Work-Family Teaching VCS: Community Conversation
December 3, 2021
(10:00-11:30am New York, US; 3:00-4:30pm London, UK; 11:00pm-12:30am Tokyo, Japan)
Educating the next generation on work and family-life issues is a vital and growing part of higher education curricula across disciplines. To begin to build a collaborative community of work-family-life educators, WFRN is sponsoring a virtual conference session (VCS) which we hope will become an ongoing series of informal community conversations.
What is the goal of this community conversation? This 90-minute session will provide work-life faculty the opportunity to informally share ideas, challenges, materials, and support. Three work-life educators will share specific examples of assignments and curriculum developments as a starting point for conversation. This session will be interactive, including breakout room discussions guided by participants, as well as a discussion of future community conversations and developing the WFRN teaching resources.
Caryn Medved, Professor, Baruch College, City University of New York, WFRN Teaching Specialist
Julie Wellmann, PhD Candidate, University of Minnesota, WFRN Membership Committee
Dr. Samantha K. Ammons
Department of Sociology & Anthropology
University of Nebraska- Omaha
Do your students struggle with work-family theories? In this session, I present an assignment that I developed in my sociology work & family course. I ask my undergraduate and graduate students to keep detailed time diaries for several days and apply work-family theories (life course, bidirectional work-family conflict, bidirectional work-family enrichment, and boundary theory) to their lived experiences. My students use their time diary examples to illustrate and discuss theory within a paper that is 5-7 pages in length.
Renada M. Goldberg, PhD, LGSW
School of Social Work
When I teach work-family conflict (WFC), I work with students to understand how our current widely used scales and measurements do not fit the realities of so many workers: either through their family configuration (intergenerational caregiving, extended kinships, etc) or the reality of their work demands on their family roles (degrees of work schedule flexibility, autonomy, and supervisor support for low wage/hourly workers). There is a measurement mismatch for many working caregivers that ends up excluding their actual WFC experiences. In this session, I present an activity using 3 work-family scenarios that provide the basis for students to examine 2-3 widely used WFC self-reported measurement scales and 2 observational measurements (HR records). Either in small groups or as large group, considering the time, students critique the measurement goals of the scales and observational records and brainstorm possible solutions to this methods barrier in WFC.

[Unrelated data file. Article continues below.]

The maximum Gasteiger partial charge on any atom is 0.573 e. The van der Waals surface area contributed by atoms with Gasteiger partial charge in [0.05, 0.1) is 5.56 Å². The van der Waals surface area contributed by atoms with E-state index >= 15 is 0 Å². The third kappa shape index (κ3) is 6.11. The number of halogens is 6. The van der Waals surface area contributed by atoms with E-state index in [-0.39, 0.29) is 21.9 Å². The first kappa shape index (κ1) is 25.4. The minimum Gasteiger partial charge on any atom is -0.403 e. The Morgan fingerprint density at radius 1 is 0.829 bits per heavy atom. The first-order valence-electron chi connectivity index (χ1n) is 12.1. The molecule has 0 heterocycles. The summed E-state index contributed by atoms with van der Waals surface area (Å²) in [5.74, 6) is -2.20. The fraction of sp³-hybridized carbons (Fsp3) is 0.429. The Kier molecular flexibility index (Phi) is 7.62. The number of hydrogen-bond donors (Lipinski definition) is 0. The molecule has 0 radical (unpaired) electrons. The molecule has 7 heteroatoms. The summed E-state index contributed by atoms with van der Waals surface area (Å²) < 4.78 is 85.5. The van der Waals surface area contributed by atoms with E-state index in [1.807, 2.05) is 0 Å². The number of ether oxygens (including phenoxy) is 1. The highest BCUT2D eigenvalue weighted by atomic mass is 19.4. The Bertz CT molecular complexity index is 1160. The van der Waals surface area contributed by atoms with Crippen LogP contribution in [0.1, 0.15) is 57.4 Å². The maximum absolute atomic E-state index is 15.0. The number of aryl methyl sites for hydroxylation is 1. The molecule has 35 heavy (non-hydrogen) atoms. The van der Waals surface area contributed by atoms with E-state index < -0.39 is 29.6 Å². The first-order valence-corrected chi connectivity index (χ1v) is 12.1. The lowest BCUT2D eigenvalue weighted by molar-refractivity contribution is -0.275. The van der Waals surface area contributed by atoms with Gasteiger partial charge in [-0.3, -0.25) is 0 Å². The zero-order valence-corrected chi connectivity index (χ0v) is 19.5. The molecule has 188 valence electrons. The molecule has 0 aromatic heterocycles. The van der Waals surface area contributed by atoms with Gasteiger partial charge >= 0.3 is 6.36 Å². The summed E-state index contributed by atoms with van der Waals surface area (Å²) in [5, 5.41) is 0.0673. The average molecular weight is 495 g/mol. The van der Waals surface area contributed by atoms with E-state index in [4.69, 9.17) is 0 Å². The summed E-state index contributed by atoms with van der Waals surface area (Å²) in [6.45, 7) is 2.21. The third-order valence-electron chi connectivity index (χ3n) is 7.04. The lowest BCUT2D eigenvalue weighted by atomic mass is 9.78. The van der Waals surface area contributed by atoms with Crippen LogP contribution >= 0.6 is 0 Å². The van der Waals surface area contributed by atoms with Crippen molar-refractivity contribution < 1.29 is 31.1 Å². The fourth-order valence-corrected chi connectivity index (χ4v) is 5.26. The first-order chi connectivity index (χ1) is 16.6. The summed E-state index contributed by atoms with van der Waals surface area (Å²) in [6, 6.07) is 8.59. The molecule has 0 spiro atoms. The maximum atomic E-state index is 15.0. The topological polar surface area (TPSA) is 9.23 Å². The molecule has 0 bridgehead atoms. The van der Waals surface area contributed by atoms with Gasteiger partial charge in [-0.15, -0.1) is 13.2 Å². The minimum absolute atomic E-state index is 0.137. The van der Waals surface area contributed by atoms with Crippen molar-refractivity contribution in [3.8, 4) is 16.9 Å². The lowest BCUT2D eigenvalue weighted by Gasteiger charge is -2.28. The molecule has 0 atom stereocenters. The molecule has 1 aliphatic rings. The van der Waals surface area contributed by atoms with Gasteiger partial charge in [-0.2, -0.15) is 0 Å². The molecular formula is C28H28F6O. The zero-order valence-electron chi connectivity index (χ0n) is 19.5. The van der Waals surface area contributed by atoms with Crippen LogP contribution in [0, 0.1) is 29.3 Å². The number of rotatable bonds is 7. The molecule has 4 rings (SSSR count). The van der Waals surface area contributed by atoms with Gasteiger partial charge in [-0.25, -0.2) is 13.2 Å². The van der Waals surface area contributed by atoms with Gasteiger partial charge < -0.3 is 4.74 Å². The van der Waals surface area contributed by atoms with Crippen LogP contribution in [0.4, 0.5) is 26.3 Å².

Heather Cluley, Ph.D.
Associate Director & Assistant Teaching Professor
Graduate Programs in Human Resource Development
In 2020, Villanova University’s Graduate Program in Human Resource Development launched our Inclusion & Diversity Strategy certificate. We knew we needed to educate students about the context of diversity in the U.S. and Globally and dive deeply into HR analytics issues, but we also wanted to put inclusion first. Our Work, Family, and Career Considerations course helped us forge that connection between organizations’ strategic goals and the on-the-ground practices that foster inclusive environments and have the potential to help organizations attract and retain diverse employees. Students are asked to make a case for work-family programming as a way to meet DEI objectives, research work-family policies through the lens of different social identity groups, and propose new or improved programs that better meet diverse employee needs. In this workshop, I’ll describe some of these pedagogical ideas and how they could be applied for courses using other strategic perspectives (Sustainability, Innovation, Globalization, etc).